It was the final of the ladies competition (see me – see observation skills, by the way) and Kate was playing against Barbara Watt’s silver medal winners at last season’s world senior championships, Barbara herself (mother of Janice Rankin, Olympic gold medallist in Salt Lake City – oh, I could go on, but I will stop there!), Jean Hammond, Maggie Barry and Val Mahon. Barbara had the hammer. She was lying shot at about 10.00 behind the tee line. There was a stone out front, guarding the edge of the four foot and there was an Adams counter near the Watt stone behind the tee line, but lying second shot. Barbara’s first stone to come. The wags in the gallery (of whom there were a fair few, by the way) wondered whether she might be tempted to rip the guard; she had tried to earlier on in the end, as it happens, but Val Mahon’s stone had only succeeded in rolling to cover the four foot. Barbara decided, queen of the four-foot as she undoubtedly is, to draw top four and maybe tempt Kate into a fairly tricky hit and flop behind the guard. This would have left her with a fairly humdrum repeat draw to win the game and the competition. Her stone came agonisingly two feet too far, it front end straddling the tee line just off the centre of the one foot.

After deliberation, Kate decided to play the tiniest of taps at sweeping weight. She needed to move Barbara’s stone maybe six inches, so that she lay shot, but she did not want it to move any further for fear of giving Barbara a fairly run-of-the-mill hit for the game. She laid the stone and it tracked down the ice towards its destination. Brushes down, then up, then down again – always a good sign! Towards the end of its journey, as the weigh came off it, Jill and Elspeth leathered into it; it tapped the Watt counter back. Catherine looked anxiously at the stones as they lay, but the four of them had done just enough – and no more. It was the perfect team stone. Had this been the final of the world championships, I am telling you that the crowds would have leapt to their feet in admiration!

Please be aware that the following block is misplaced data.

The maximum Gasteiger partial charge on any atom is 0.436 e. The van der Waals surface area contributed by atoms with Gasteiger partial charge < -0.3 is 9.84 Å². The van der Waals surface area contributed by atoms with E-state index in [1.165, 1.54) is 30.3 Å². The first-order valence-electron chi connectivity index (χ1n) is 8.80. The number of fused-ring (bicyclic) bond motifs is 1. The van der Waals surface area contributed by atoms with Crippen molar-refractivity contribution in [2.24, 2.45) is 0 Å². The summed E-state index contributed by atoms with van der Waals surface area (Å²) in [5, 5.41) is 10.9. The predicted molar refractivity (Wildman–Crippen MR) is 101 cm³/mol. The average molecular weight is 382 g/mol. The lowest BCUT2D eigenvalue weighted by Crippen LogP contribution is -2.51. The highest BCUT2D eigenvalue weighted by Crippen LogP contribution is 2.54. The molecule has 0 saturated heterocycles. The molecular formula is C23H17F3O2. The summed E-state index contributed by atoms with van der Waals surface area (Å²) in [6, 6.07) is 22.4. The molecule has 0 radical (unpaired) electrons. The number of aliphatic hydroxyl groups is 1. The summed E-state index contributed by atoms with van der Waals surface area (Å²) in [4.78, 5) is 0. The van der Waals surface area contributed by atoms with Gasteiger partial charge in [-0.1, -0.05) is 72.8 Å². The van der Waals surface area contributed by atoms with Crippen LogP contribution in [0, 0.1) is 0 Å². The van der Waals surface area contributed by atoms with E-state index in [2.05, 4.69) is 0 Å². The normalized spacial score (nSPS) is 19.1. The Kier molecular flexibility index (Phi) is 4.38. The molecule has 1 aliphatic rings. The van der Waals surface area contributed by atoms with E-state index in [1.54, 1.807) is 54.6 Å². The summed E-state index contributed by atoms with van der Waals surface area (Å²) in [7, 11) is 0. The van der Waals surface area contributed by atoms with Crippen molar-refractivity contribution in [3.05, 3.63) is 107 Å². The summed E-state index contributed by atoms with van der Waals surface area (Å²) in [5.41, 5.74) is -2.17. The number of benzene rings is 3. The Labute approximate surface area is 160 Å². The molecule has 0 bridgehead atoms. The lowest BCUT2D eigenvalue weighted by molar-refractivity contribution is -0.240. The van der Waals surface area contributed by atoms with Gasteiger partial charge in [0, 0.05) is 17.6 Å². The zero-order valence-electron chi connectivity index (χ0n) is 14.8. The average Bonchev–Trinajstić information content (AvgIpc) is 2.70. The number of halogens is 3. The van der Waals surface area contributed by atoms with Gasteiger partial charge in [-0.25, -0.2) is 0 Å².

Barbara was suddenly faced with a nightmare shot; she needed to hit the Adams stone on the high side to force it over the top of her shot. Hopefully, both would spill, leaving her second stone (remember the one at 10.00?) as the game winner. Unfortunately for team Watt, her stone curled slightly over the face of the target stone and all she could do was watch as it drove Kate’s stone straight back onto her own, leaving Kate and her team the winners of the competition.

You had to feel sorry for Barbara and company, but at the same time admire the skills displayed by team Adams. It was as good a stone as the BTG mob are liable to see all season and the odds have already shortened in this watcher’s opinion on a repeat of that final come the Scottish Senior Championships in February.

In the men’s competition, another strong team, the reigning Scottish senior champions, no less, skipped by Keith Prentice, with Lockhart Steele, Robert Anderson (replacing Robin Aitken from last season) and Tommy Fleming in support, overcame the stuffy Kinross team skipped by David Clydesdale. David has made a habit in recent weeks of going four or five down in a game, only to roar back and win defiantly at the end! Not this time though – team Prentice used all their experience and talent to overcome the fightback and a big four in the seventh end secured things for them.

I have a word of advice to ice rinks out there, all of which seem intent on running junior or mainstream weekend competitions. Don’t stop doing the junior / mainstream stuff – it is really important that we have thriving age group and mainstream competitions and a meaningful circuit. But I’ll tell you what; think about running a 50s plus competition as well. Not only will they curl well, but they will put money behind your bar and give your club a real 'buzz' for the weekend.